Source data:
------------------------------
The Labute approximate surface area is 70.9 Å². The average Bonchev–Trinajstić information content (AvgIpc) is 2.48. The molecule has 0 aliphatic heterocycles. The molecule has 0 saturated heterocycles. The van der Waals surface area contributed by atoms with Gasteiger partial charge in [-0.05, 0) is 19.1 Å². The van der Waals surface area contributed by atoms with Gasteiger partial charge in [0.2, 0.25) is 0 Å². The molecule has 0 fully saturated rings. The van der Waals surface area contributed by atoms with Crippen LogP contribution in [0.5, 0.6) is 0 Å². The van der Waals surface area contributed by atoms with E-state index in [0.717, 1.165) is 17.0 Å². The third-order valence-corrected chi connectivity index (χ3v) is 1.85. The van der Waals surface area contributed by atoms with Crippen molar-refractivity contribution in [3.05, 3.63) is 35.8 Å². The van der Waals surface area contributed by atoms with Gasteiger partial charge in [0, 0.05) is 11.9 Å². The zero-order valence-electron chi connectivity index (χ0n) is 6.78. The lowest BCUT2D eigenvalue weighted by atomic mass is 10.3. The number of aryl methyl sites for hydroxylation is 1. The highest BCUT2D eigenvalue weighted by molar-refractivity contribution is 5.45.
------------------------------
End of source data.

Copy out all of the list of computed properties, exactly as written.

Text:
The Labute approximate surface area is 70.9 Å². The average Bonchev–Trinajstić information content (AvgIpc) is 2.48. The molecule has 0 aliphatic heterocycles. The molecule has 0 saturated heterocycles. The van der Waals surface area contributed by atoms with Gasteiger partial charge in [-0.05, 0) is 19.1 Å². The van der Waals surface area contributed by atoms with Gasteiger partial charge in [0.2, 0.25) is 0 Å². The molecule has 0 fully saturated rings. The van der Waals surface area contributed by atoms with Crippen LogP contribution in [0.5, 0.6) is 0 Å². The van der Waals surface area contributed by atoms with E-state index in [0.717, 1.165) is 17.0 Å². The third-order valence-corrected chi connectivity index (χ3v) is 1.85. The van der Waals surface area contributed by atoms with Crippen molar-refractivity contribution in [3.05, 3.63) is 35.8 Å². The van der Waals surface area contributed by atoms with Gasteiger partial charge in [0, 0.05) is 11.9 Å². The zero-order valence-electron chi connectivity index (χ0n) is 6.78. The lowest BCUT2D eigenvalue weighted by atomic mass is 10.3. The number of aryl methyl sites for hydroxylation is 1. The highest BCUT2D eigenvalue weighted by molar-refractivity contribution is 5.45.